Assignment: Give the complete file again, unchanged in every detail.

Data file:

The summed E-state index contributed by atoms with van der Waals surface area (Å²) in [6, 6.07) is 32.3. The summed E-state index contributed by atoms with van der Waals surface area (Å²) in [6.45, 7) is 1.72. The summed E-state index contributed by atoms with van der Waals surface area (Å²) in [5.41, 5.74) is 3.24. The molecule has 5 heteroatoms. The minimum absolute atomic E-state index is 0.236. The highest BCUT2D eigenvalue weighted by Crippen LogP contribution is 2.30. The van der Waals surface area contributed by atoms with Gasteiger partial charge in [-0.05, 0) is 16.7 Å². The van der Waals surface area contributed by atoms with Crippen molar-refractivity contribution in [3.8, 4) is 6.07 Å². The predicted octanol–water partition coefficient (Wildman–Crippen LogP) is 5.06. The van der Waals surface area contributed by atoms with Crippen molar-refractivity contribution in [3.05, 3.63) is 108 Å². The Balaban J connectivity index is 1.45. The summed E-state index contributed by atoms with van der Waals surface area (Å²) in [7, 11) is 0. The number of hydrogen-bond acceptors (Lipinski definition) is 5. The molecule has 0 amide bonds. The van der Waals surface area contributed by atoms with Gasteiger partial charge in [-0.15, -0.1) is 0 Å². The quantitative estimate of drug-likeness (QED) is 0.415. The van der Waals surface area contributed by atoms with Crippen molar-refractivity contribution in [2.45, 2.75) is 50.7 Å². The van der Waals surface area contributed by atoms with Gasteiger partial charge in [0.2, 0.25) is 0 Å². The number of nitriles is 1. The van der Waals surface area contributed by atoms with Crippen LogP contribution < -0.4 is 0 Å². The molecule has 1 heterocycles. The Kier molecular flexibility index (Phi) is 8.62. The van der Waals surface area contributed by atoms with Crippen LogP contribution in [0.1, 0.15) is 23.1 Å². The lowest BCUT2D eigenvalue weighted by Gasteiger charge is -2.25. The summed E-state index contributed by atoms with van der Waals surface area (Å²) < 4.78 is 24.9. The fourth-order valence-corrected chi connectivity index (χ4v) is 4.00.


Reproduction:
The summed E-state index contributed by atoms with van der Waals surface area (Å²) in [6, 6.07) is 32.3. The summed E-state index contributed by atoms with van der Waals surface area (Å²) in [6.45, 7) is 1.72. The summed E-state index contributed by atoms with van der Waals surface area (Å²) in [5.41, 5.74) is 3.24. The molecule has 5 heteroatoms. The minimum absolute atomic E-state index is 0.236. The highest BCUT2D eigenvalue weighted by Crippen LogP contribution is 2.30. The van der Waals surface area contributed by atoms with Gasteiger partial charge in [-0.05, 0) is 16.7 Å². The van der Waals surface area contributed by atoms with Crippen molar-refractivity contribution in [3.8, 4) is 6.07 Å². The predicted octanol–water partition coefficient (Wildman–Crippen LogP) is 5.06. The van der Waals surface area contributed by atoms with Crippen molar-refractivity contribution in [3.05, 3.63) is 108 Å². The Balaban J connectivity index is 1.45. The summed E-state index contributed by atoms with van der Waals surface area (Å²) in [7, 11) is 0. The number of hydrogen-bond acceptors (Lipinski definition) is 5. The molecule has 0 amide bonds. The van der Waals surface area contributed by atoms with Gasteiger partial charge in [-0.15, -0.1) is 0 Å². The quantitative estimate of drug-likeness (QED) is 0.415. The van der Waals surface area contributed by atoms with Crippen molar-refractivity contribution in [2.45, 2.75) is 50.7 Å². The van der Waals surface area contributed by atoms with Gasteiger partial charge in [0.2, 0.25) is 0 Å². The number of nitriles is 1. The van der Waals surface area contributed by atoms with Crippen LogP contribution < -0.4 is 0 Å². The molecule has 1 heterocycles. The Kier molecular flexibility index (Phi) is 8.62. The van der Waals surface area contributed by atoms with Crippen LogP contribution in [0.1, 0.15) is 23.1 Å². The lowest BCUT2D eigenvalue weighted by Gasteiger charge is -2.25. The summed E-state index contributed by atoms with van der Waals surface area (Å²) < 4.78 is 24.9. The fourth-order valence-corrected chi connectivity index (χ4v) is 4.00.